Forty-three years old at the time, Mandela experienced a culture shock when he boarded the Ethiopian Airlines flight from Khartoum to Addis Ababa to find an Ethiopian pilot at the controls. “How could a black man fly an airplane? But a moment later I caught myself: I had fallen into the apartheid mind-set, thinking Africans were inferior, and that flying was a white man’s job. I sat back in my seat and chided myself for such thoughts. Once we were in the air, I lost my nervousness and studied the geography of Ethiopia, thinking how guerrilla forces hid in these very forests to fight the Italian imperialists.”

Entering Addis Ababa, which he calls the Imperial City, in February 1962, Mandela’s vision of Ethiopia was, for the moment, shattered: “a few tarred streets, and more goats and sheep than cars. Apart from the Imperial Palace, the university, and the Ras Hotel, where we stayed, few structures could compare with even the least impressive buildings of Johannesburg.”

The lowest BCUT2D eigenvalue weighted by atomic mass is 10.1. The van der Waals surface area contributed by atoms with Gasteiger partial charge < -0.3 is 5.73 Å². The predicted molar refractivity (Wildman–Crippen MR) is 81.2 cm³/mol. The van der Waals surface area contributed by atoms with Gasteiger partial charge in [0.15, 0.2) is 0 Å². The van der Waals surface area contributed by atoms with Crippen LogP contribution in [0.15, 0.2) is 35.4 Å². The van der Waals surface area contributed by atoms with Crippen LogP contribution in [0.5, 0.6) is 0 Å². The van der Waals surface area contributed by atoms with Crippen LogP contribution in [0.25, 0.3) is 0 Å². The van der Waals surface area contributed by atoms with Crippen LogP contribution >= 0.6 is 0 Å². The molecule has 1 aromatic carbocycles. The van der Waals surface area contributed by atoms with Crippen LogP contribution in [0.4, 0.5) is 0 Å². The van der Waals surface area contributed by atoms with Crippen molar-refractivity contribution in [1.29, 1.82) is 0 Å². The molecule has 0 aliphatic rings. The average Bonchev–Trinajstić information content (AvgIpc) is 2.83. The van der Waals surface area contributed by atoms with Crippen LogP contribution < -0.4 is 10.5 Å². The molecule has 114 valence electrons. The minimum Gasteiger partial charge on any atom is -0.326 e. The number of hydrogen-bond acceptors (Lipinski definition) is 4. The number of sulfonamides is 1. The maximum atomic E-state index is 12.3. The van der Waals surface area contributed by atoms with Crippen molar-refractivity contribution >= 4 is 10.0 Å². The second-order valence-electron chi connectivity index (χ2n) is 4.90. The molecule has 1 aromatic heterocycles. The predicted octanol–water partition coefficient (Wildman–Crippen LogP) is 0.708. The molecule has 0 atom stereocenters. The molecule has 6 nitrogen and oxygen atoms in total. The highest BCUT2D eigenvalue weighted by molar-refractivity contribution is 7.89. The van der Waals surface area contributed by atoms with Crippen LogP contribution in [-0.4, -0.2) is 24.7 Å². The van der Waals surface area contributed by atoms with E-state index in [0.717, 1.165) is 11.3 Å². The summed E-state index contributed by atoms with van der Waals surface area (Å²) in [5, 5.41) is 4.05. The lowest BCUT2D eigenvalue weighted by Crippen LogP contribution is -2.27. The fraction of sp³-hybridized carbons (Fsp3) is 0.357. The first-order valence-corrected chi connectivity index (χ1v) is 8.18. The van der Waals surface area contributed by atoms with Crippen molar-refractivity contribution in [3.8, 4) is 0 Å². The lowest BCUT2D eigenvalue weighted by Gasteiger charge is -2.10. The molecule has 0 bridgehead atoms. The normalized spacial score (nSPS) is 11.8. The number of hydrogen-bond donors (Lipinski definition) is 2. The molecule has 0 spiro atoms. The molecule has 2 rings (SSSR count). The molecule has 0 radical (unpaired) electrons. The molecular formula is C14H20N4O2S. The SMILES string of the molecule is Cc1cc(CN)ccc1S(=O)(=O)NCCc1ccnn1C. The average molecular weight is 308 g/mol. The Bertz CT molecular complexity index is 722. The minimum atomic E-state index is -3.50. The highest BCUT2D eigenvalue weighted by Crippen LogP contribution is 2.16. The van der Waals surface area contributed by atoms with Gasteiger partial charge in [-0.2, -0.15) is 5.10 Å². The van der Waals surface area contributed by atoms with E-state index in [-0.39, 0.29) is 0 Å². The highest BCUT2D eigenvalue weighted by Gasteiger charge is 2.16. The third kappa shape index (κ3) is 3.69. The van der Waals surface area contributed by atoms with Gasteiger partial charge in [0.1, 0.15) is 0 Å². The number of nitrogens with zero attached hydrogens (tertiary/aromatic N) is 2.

Today, most roads are paved and crowded with cars, especially the city’s ubiquitous shared taxis, though the city’s skyline is still somewhat spartan when compared to the skyscrapers of Johannesburg. Time, though, has been less kind to the Ras Hotel: in one corner stands a haggard stuffed lion while women of the night cast around the lobby for potential customers. Outside the revolving door, touts and beggars wait to pounce on tourists under a portico next to the neighboring book vendor selling Amharic and a few English books, including a knockoff copy of Kapuściński’s The Emperor. The Ethiopian “national cuisine” served in the hotel is among the best in the city. It remains one of the few places in the Ethiopian capital where one can find meat dishes being served even on days of the week Ethiopian Orthodox Christians observe fasting days where they avoid consuming meat.